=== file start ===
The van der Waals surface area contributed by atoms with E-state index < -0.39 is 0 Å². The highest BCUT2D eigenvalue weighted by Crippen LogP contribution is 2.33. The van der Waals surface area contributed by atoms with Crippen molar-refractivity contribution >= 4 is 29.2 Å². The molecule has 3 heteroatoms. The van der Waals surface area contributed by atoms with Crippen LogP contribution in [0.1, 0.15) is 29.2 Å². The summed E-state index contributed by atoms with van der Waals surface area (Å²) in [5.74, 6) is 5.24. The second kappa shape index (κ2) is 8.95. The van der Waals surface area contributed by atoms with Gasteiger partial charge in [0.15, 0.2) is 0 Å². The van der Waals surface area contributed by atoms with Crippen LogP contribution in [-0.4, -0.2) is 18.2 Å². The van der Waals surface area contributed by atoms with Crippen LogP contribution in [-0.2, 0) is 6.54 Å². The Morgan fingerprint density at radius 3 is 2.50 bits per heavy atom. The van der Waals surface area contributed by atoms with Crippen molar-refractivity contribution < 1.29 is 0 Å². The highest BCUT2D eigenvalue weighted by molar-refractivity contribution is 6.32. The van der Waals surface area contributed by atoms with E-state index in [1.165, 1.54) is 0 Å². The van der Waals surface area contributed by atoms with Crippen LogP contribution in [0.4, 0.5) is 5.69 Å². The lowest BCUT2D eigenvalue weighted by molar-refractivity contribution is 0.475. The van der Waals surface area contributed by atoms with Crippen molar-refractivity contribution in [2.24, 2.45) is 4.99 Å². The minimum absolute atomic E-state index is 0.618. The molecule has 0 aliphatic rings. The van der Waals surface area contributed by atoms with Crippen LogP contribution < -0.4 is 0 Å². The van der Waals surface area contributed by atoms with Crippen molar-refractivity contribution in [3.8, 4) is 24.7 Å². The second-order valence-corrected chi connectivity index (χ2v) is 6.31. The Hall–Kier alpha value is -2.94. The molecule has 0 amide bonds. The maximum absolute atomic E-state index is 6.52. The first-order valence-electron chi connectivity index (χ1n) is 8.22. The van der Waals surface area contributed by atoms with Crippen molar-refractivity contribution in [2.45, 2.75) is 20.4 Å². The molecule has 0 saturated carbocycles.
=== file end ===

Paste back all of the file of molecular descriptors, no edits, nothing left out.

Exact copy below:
The van der Waals surface area contributed by atoms with E-state index < -0.39 is 0 Å². The highest BCUT2D eigenvalue weighted by Crippen LogP contribution is 2.33. The van der Waals surface area contributed by atoms with Crippen molar-refractivity contribution >= 4 is 29.2 Å². The molecule has 3 heteroatoms. The van der Waals surface area contributed by atoms with Crippen LogP contribution in [0.1, 0.15) is 29.2 Å². The summed E-state index contributed by atoms with van der Waals surface area (Å²) in [5.74, 6) is 5.24. The second kappa shape index (κ2) is 8.95. The van der Waals surface area contributed by atoms with Gasteiger partial charge in [0.15, 0.2) is 0 Å². The van der Waals surface area contributed by atoms with Crippen LogP contribution in [-0.4, -0.2) is 18.2 Å². The van der Waals surface area contributed by atoms with Crippen LogP contribution in [-0.2, 0) is 6.54 Å². The Morgan fingerprint density at radius 3 is 2.50 bits per heavy atom. The van der Waals surface area contributed by atoms with Crippen molar-refractivity contribution < 1.29 is 0 Å². The highest BCUT2D eigenvalue weighted by molar-refractivity contribution is 6.32. The van der Waals surface area contributed by atoms with E-state index in [1.165, 1.54) is 0 Å². The van der Waals surface area contributed by atoms with Crippen LogP contribution in [0.4, 0.5) is 5.69 Å². The lowest BCUT2D eigenvalue weighted by molar-refractivity contribution is 0.475. The van der Waals surface area contributed by atoms with Crippen molar-refractivity contribution in [2.24, 2.45) is 4.99 Å². The minimum absolute atomic E-state index is 0.618. The molecule has 0 aliphatic rings. The van der Waals surface area contributed by atoms with Crippen LogP contribution < -0.4 is 0 Å². The van der Waals surface area contributed by atoms with Crippen molar-refractivity contribution in [3.8, 4) is 24.7 Å². The second-order valence-corrected chi connectivity index (χ2v) is 6.31. The Hall–Kier alpha value is -2.94. The molecule has 0 amide bonds. The maximum absolute atomic E-state index is 6.52. The first-order valence-electron chi connectivity index (χ1n) is 8.22. The van der Waals surface area contributed by atoms with Crippen molar-refractivity contribution in [2.45, 2.75) is 20.4 Å². The molecule has 0 saturated carbocycles.